Speculation is an approach whereby the compiler or processor guesses the outcome of an instruction to remove it as a dependence in executing other instructions. Speculation may be done in the compiler or by the hardware. With speculation, we fetch, issue, and execute instructions, as if our branch predictions were always correct.
The difficulty with speculation is that it may be wrong. So, any speculation mechanism must include both a method to check if the guess was right and a method to unroll or back out the effects of the instructions that were executed. In the case of speculation in software, the compiler usually inserts additional instructions that check the accuracy of the speculation and provide a fix-up routine to use when the speculation is incorrect. In hardware speculation, the processor usually buffers the speculative results until it knows they are no longer speculative.
Speculating on certain instructions may introduce exceptions that were formerly not present. In compiler-based speculation, such problems are avoided by adding special speculation support that allows such exceptions to be ignored until it is clear that they really should occur. In hardware-based speculation, exceptions are simply buffered until it is clear that the instruction causing them is no longer speculative and is ready to complete; at that point the exception is raised, and normal exception handling proceeds.
Speculation takes time and energy, and the recovery of incorrect speculation further reduces performance. In addition, to support the higher instruction execution rate needed to benefit from speculation, the processor must have additional resources, which take silicon area and power. Finally, if speculation causes an exceptional event to occur, such as a cache or translation lookaside buffer (TLB) miss, the potential for significant performance loss increases, if that event would not have occurred without speculation.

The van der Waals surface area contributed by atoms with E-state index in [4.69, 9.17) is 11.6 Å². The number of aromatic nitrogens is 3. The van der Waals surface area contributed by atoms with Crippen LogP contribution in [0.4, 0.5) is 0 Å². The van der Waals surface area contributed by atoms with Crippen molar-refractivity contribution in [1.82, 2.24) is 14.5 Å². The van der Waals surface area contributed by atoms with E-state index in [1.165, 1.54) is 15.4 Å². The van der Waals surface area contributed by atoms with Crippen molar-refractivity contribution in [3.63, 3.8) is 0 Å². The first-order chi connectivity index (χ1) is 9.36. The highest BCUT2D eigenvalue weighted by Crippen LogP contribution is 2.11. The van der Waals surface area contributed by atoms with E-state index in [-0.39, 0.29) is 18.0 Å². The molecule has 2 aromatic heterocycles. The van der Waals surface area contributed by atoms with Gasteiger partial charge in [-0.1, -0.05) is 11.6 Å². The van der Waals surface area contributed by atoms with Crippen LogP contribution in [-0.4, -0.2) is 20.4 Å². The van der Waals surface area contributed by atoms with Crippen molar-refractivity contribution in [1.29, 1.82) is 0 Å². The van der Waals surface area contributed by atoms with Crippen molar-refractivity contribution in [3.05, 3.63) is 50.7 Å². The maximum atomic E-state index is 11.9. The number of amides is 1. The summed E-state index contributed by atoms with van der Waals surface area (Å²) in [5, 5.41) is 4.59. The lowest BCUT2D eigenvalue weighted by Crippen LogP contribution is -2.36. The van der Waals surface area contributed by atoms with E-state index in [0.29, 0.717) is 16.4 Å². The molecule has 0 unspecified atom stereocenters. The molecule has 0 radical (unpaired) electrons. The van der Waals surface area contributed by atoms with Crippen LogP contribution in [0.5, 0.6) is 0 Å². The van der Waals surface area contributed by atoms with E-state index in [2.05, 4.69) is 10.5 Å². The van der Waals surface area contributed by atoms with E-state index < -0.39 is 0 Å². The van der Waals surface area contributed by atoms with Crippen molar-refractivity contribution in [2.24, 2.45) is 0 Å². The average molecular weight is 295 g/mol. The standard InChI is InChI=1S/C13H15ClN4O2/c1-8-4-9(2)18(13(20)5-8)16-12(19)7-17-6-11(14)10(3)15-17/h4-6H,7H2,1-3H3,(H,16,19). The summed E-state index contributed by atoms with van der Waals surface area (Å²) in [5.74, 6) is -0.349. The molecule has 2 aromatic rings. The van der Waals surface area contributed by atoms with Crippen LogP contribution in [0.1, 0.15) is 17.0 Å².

Most pipelines with speculation will allow only low-cost exceptional events (such as a first-level cache miss) to be handled in speculative mode. If an expensive exceptional event occurs, such as a second-level cache miss or a TLB miss, the processor will wait until the instruction causing the event is no longer speculative before handling the event.
Speculation through multiple branches complicates speculation recovery.
Hardware vs Software
Hardware-based speculation works better when control flow is unpredictable and when hardware-based branch prediction is superior to software-based branch prediction done at compile time.
Hardware-based speculation maintains a completely precise exception model even for speculated instructions.
Hardware-based speculation does not require compensation or bookkeeping code, which is needed by ambitious software speculation mechanisms.
Compiler-based approaches may benefit from the ability to see further in the code sequence, resulting in better code scheduling than a purely hardware- driven approach.
Hardware-based speculation with dynamic scheduling does not require different code sequences to achieve good performance for different implementations of an architecture.